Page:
activist since college and is "sympathetic to the
Islamic movement in general." But, he said, he was
never a member of Hamas and deplores terrorism.
"I'm against killing civilians period, both sides . .
. Palestinians and Israelis," he said.
Hamas, an Islamic movement seeking Palestinian
independence, has a charitable wing, which operates a
network of schools and hospitals in Gaza, and a
military wing, which has carried out suicide bombings
and other attacks on Israeli civilians. In 1997, the
U.S. government declared Hamas a terrorist
In other examples of what they say is guilt by
sasociation, Muslims here have complained about being
unfairly singled out by airport security officers
using racial profiling. And they object to a 1996
anti-terrorist law that permits immigrants to be
deported on classified evidence that is withheld from
the immigrants and their attorneys.
Critics say that such "secret evidence" has been used
disproportionately against Muslims and Arabs, some of
whom have been jailed for years while they seek access
to the evidence in order to refute it. In at least
three cases, Muslim immigrants held for more than a
year were released after courts let them see and
challenge such evidence.
"I think it's fair to say that in the last four to
five years, virtually all the immigrants who've had
secret evidence used against them have been Arab or
Muslim," said David Cole, a professor of
constitutional law at Georgetown University Law Center
who was involved in several cases.
"The United States will say that's because that's
where the terrorist threat comes from. But I'm not
satisfied with that response," he said. "There seems
to be a presumption among [federal law enforcement
authorities] that anyone associated with these groups
must be a terrorist."
Muslims also say that outspoken critics of Israel and
its policies toward Palestinians are sometimes accused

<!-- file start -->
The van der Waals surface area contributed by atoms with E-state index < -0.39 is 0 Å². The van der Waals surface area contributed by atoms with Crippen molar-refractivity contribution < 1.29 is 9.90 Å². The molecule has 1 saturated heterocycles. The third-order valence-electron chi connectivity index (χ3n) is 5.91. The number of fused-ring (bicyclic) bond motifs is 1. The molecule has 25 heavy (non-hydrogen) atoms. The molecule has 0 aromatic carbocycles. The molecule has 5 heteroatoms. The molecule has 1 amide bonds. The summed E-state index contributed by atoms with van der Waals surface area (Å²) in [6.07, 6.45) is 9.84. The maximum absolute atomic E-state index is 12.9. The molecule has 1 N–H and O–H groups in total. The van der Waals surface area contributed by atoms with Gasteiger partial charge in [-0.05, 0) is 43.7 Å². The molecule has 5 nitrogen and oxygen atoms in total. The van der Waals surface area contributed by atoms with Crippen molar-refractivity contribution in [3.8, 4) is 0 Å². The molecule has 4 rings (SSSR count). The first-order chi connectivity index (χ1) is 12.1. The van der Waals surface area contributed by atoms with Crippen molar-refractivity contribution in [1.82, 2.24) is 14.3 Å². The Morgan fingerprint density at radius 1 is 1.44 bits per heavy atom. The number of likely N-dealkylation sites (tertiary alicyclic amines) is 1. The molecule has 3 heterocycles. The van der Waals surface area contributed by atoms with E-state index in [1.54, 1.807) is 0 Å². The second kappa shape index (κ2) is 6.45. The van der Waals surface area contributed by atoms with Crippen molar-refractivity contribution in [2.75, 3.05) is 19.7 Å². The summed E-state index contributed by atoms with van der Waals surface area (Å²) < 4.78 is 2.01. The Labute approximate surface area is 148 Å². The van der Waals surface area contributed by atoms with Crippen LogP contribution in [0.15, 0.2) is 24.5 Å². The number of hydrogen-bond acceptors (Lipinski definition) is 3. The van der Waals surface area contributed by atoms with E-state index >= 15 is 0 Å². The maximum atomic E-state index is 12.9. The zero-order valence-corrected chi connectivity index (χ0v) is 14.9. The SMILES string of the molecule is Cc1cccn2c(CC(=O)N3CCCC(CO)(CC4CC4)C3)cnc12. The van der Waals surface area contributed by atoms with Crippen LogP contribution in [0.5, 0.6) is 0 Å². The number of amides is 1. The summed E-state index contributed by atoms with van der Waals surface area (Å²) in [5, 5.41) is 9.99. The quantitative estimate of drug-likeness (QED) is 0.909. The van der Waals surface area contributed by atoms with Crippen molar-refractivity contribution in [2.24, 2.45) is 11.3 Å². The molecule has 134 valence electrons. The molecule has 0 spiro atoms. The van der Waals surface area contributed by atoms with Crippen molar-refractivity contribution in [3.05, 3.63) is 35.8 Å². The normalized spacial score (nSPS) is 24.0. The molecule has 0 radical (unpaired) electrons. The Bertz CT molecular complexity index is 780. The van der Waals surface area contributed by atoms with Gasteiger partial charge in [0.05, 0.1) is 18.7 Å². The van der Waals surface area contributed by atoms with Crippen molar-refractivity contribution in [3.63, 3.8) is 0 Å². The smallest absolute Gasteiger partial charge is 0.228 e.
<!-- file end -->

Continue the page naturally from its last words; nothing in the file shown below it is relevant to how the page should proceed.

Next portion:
of supporting terrorism. Last year, the nomination of
a prominent Muslim activist to the advisory National
Commission on Terrorism was rescinded after Jewish
leaders complained that the nominee had said Israeli
policies helped cause Palestinian terrorism.
Last month, Sen.-elect Hillary Rodham Clinton returned
$50,000 to the American Muslim Alliance after New York
newspapers reported that the group supports the use of
force by Palestinians in their battle with Israel.
The alliance countered that it is a "mainstream"
organization that "unequivocally denounces terrorism
by both sides: Israeli as well as Palestinian."
Ashqar said his troubles with U.S. law enforcement
agencies began when he was studying business
management at the University of Mississippi.
In 1991, he said, the FBI office in Oxford, Miss.,
started asking questions about him at the university.
In June 1996, people he believed were law enforcement
agents began following him, he said. In September
1996, he said, he was asked to meet with John R.
Hailman, chief of the criminal division in the U.S.
attorney's office for northern Mississippi, and
several FBI agents, whose names and business cards
Ashqar provided to The Washington Post.
During that meeting, Ashqar said he was asked to help
"incriminate some people" who were Hamas activists. He
said he declined offers of money, U.S.
citizenship and jobs for himself and his wife in
exchange for his cooperation.
Reached by phone, Hailman said, "The only thing I can
say is that I can't comment."
Ashqar said he spoke to Muslim student groups across
the country and raised money for schools in Gaza. But
he said he never raised money for Hamas. And the
Israelis, he argued, would not have let him come to
this country if he had been involved in terrorist
According to news reports, the New York grand jury
that subpoenaed Ashqar was probing the activities of
Mohammed Abu Marzook, a Hamas leader and former
Fairfax County resident. Marzook was jailed for 22
months by U.S. authorities and deported to Jordan in
1997 after Israel dropped its request for his
extradition. He was at the Islamic University of Gaza
when Ashqar was its spokesman.
Ashqar, who moved to Northern Virginia after obtaining
his doctorate in 1997, said he went on a hunger strike
because "I'd been through too much harassment, and
this was one way to express my anger and frustration
and end this campaign against Muslims. We cannot give
up our beliefs for money and stand in court as
collaborators and traitors against each other."
He was pained, he said, by "the feeling that justice
was not being served. If you have anything against me,
please go ahead and press charges and give me a fair
Ashqar--who has never been charged with a crime--still
faces an uncertain future. He was arrested once by the
Israelis before coming to the United States and fears
persecution if he returns to his homeland. He has
applied for political asylum.
If it is granted, he said, he wants to become a U.S.
citizen. "Why not?" he said. "It's a country of
immigrants. I'll work as a civil rights advocate."
© 2000 The Washington Post
|Re: Nice reading ...|
|11/29/00 at 14:56:46|
thanks for the article Arsalan